We all need to do our part to end HIV stigma – and the epidemic itself
Marissa Miller was the lead organizer of the first National Trans Visibility March in Washington, D.C., which took place Saturday, Sept. 28. Thousands attended the march down Pennsylvania Avenue, which was preceded by a rally at Freedom Plaza.
Sure most HIV advocates have heard of U=U, but how do we get the rest of the world to listen?
For about the past decade, activists and advocates have been working hard to educate the world on a very important scientific fact about living with HIV: that undetectable equals untransmittable (U=U). U=U is a now globally accepted scientific consensus that simply means when a person living with HIV reaches an undetectable viral load (also sometimes called virally suppressed) for six months or longer, they are virtually unable to transmit the virus to a sexual partner — even without the use of condoms.
The Office of HIV and AIDS Malignancy at the National Cancer Institute coordinates cancer and HIV research.
Robert Yarchoan, MD, is the director of the Office of HIV and AIDS Malignancy (OHAM) at the National Cancer Institute (NCI). In addition, he is a researcher at the NCI Center for Cancer Research. He studies AIDS-related malignancies, especially tumors caused by Kaposi sarcoma–associated herpesvirus (KSHV), which causes several serious diseases. He also studies HIV protease.
When the dashing and magnificently bearded Dr. Giovanni Guaraldi took to the stage at last fall’s HIV and Aging conference in New York City and described a nearly 100-year-old person living with HIV, I was more than a bit skeptical. Not of the researcher — he’s done some of the most brilliant research on aging with HIV. Guaraldi also advocates a “rethink” of care services provided for people living with HIV as we age, particularly now that about half of us are over 50 and by 2030, as many as 40 percent of us will have reached the age of 65.
As a young person who identifies as nonbinary, accessing pre-exposure prophylaxis (PrEP) was a challenging quest. PrEP is a once-daily pill regimen that supports people in remaining HIV negative. Although I have been an organizer and advocate in support of LGBTQ youth for over five years in Philadelphia, I have only been aware of PrEP for about two years.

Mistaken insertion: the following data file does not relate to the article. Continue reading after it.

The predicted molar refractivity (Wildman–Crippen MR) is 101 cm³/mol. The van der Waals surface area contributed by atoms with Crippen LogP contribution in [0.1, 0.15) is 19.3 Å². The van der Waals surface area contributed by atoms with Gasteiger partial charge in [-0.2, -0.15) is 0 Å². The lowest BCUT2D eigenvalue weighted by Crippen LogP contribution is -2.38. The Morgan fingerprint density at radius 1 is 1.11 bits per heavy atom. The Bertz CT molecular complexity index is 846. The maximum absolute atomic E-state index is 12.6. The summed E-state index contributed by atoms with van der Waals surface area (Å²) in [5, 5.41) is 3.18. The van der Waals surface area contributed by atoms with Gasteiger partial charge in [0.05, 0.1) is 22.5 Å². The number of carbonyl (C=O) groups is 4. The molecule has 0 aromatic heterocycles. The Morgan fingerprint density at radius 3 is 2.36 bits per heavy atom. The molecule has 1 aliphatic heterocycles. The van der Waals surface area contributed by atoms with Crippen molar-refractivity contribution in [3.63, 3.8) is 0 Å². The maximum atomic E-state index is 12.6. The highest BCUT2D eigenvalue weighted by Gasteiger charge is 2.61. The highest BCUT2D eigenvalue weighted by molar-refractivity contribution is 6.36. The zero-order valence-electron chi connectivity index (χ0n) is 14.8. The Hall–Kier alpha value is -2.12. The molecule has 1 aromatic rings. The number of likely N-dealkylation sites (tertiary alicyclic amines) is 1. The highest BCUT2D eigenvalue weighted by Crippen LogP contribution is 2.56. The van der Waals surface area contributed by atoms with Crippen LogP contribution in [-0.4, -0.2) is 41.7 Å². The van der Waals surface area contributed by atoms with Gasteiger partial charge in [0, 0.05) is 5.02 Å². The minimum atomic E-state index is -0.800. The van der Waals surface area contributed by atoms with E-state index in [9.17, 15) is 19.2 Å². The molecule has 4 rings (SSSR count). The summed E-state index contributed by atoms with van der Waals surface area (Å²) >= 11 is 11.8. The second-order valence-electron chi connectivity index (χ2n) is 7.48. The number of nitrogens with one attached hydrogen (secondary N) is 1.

How drag queens are becoming the heroes of HIV prevention
My love affair with drag queens goes way back. Since my childhood in the suburbs of East L.A. (an area noticeably lacking in glitz and glamour), I have been fascinated with these magical creatures. My first glimpses of queens were on daytime talk — which, in the pre-internet ’80s, was also my only window into “the real world” that existed beyond my ’hood. “Geraldo” would have the club kids on, and on “The Jenny Jones Show” and “Ricki Lake,” my beloved queens. (I made sure to scour the TV guide daily for such appearances.)
Columnist Jeff Berry reflects on his emotional encounter with an HIV-positive woman
In early September of last year, I was attending the United States Conference on AIDS in Orlando, Fla., and running late for a dinner I had been invited to that evening. AIDS conferences are the endurance marathons for AIDS activists, from the moment you wake up until you hit your pillow late at night you are literally running from session to meeting to workshop to reception, just to get up and do it all over again. This goes on for a number of days, and you’re lucky if you get five to six hours of sleep each night. Invariably when you get home you are exhausted and spent — but in a good way.